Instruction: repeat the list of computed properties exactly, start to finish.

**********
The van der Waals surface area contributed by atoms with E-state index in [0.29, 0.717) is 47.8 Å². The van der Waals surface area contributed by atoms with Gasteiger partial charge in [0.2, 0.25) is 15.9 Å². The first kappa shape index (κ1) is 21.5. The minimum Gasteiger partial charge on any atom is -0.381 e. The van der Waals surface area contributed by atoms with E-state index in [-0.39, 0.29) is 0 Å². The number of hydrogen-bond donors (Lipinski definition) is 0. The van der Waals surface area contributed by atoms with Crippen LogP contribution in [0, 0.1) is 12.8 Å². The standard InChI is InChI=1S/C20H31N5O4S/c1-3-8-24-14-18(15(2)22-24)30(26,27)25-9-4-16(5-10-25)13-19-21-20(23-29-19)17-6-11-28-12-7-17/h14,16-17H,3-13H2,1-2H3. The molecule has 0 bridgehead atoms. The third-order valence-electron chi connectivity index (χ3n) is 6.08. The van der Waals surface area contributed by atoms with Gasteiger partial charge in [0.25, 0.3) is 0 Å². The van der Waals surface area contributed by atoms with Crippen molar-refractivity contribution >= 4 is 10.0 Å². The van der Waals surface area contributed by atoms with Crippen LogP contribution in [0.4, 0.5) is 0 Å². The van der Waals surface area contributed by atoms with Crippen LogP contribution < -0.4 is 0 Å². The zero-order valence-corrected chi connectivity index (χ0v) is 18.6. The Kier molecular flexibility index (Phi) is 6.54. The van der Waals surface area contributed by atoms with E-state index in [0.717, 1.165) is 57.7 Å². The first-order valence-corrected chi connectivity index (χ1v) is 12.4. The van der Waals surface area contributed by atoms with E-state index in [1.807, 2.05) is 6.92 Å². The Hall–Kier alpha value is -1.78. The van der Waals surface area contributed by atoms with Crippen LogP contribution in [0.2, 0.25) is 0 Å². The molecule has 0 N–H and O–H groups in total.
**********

The van der Waals surface area contributed by atoms with E-state index in [0.29, 0.717) is 47.8 Å². The van der Waals surface area contributed by atoms with Gasteiger partial charge in [0.2, 0.25) is 15.9 Å². The first kappa shape index (κ1) is 21.5. The minimum Gasteiger partial charge on any atom is -0.381 e. The van der Waals surface area contributed by atoms with E-state index in [-0.39, 0.29) is 0 Å². The number of hydrogen-bond donors (Lipinski definition) is 0. The van der Waals surface area contributed by atoms with Crippen LogP contribution in [0, 0.1) is 12.8 Å². The standard InChI is InChI=1S/C20H31N5O4S/c1-3-8-24-14-18(15(2)22-24)30(26,27)25-9-4-16(5-10-25)13-19-21-20(23-29-19)17-6-11-28-12-7-17/h14,16-17H,3-13H2,1-2H3. The molecule has 0 bridgehead atoms. The third-order valence-electron chi connectivity index (χ3n) is 6.08. The van der Waals surface area contributed by atoms with Gasteiger partial charge in [0.25, 0.3) is 0 Å². The van der Waals surface area contributed by atoms with Crippen molar-refractivity contribution >= 4 is 10.0 Å². The van der Waals surface area contributed by atoms with Crippen LogP contribution in [0.4, 0.5) is 0 Å². The van der Waals surface area contributed by atoms with Crippen LogP contribution < -0.4 is 0 Å². The zero-order valence-corrected chi connectivity index (χ0v) is 18.6. The Kier molecular flexibility index (Phi) is 6.54. The van der Waals surface area contributed by atoms with E-state index in [0.717, 1.165) is 57.7 Å². The first-order valence-corrected chi connectivity index (χ1v) is 12.4. The van der Waals surface area contributed by atoms with E-state index in [1.807, 2.05) is 6.92 Å². The Hall–Kier alpha value is -1.78. The van der Waals surface area contributed by atoms with Crippen LogP contribution in [0.2, 0.25) is 0 Å². The molecule has 0 N–H and O–H groups in total.